I need some harsh, but fair crits because I just ain't feelin this at all. Can't figure out what all the issues are exactly though, (aside from wonky legs) or where to go about correcting them:
Newbie here, so take it as you will:
I think it lacks it a little bit. It's a very blocky, solid figure. No bulging muscles that alter it's silhouette, where it looks like it *should* have some.
Just a thought
Just "Dirk" will do!
Here's a bit of "liquifying" in Photoshop, to show what I mean
As always, this comes with my usual "I'm a newbie too" disclaimer and I expect anyone to tell me I'm totally wrong at any one moment lol
.edit: for instance, I screwed up the leg on the left (his right leg) near the hip :p too bulky
Just "Dirk" will do!
I'm pretty positive 90% of what's wrong with this is in his pose, and should relatively easy fixes for you.
[I'm exhausted atm, please excuse any incomplete thoughts/rambling.]
I'm not getting a very good feel for how he's carrying his center of gravity, his head being slightly cocked to the side looks unnatural, and I'm not really getting a sense of depth on his ribcage. The angles I'm seeing his shoulder pads at and the angle of his shoulder girdle in aren't matching up.
I guess the piece looks like a bunch of details stacked onto each other without forming a coherent whole, if that makes any sense. It's not a problem with the rendering or the proportions, or really any of the technical aspects, there's just something that feels unnatural about the intangible qualities of the piece.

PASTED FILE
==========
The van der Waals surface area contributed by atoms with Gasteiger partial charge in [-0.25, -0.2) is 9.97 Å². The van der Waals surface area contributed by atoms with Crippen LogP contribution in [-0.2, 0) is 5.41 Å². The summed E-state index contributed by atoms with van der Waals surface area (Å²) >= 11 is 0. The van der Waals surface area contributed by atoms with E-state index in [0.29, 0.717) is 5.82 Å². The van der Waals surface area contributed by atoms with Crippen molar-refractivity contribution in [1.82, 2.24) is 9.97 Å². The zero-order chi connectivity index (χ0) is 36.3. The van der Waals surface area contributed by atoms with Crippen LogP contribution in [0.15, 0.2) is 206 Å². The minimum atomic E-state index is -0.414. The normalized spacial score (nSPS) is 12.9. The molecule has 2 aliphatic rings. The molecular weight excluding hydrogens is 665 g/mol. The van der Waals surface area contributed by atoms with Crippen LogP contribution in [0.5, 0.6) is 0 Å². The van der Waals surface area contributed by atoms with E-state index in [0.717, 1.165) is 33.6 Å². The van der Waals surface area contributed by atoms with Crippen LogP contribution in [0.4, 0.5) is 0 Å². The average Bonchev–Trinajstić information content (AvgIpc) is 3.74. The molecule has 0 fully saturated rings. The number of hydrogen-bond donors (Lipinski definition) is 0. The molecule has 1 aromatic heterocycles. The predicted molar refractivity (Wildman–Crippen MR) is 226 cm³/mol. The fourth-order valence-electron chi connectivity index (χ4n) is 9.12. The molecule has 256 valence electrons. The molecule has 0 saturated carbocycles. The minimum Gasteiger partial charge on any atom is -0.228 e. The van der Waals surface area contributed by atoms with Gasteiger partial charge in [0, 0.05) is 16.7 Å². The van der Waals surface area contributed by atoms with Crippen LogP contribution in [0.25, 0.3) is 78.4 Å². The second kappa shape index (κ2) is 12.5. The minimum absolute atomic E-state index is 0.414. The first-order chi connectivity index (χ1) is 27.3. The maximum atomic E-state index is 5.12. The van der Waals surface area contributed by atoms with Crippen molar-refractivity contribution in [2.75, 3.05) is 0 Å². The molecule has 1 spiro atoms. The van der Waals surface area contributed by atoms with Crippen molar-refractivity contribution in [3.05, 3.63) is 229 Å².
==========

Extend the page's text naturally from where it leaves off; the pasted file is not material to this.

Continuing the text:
Greg: Would turning the front foot on the right more so that it's pointed at the viewer help a bit?
The main issue is form. It looks flat, not a 3-dimensional object in space.
The remedy is perspective. Learn to build formal perspective, and use it to "anchor" the figure in space before you add anything like anatomy or skin detail.
If his proportions are supposed to match a human's then his biceps are too short.
And then God said, "Let us make man in our likeness and our image. Let us make him ridiculously hard to draw so that poor artists everywhere will have to spend 10,000+ hours failing repeatedly before they can begin to capture the form and likeness onto a two-dimensional surface." And there was man. And it was good. And artists everywhere lost their minds.
Who is he? What does he do? To/with who? And where? Answer those questions about your character and a lot of your problems about how to approach things will be solved. Because right now he just looks like a random collection of "cool" elements. And this doesn't mean that you necessarily have to change anything about the design, but that if you really knew who he was you could draw him more convincingly. Because you're not feeling it, nobody else will, and all the anatomy etc. tips in the world won't help with that.
Last edited by Elwell; September 27th, 2011 at 01:56 PM.
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I came back to write up a more detailed critique, but Elwell's got it nailed. It's lacking the intangible qualities that make an illustration fun to look at. Even if you don't spell it out for us literally in the piece, having a purpose and story sort of percolating in the back of your head while painting goes a long way. You gotta, like, be the character man.
The chest is very flat, everyone else has mentioned the other stuff I would bring up by this point, lol. Hope this helps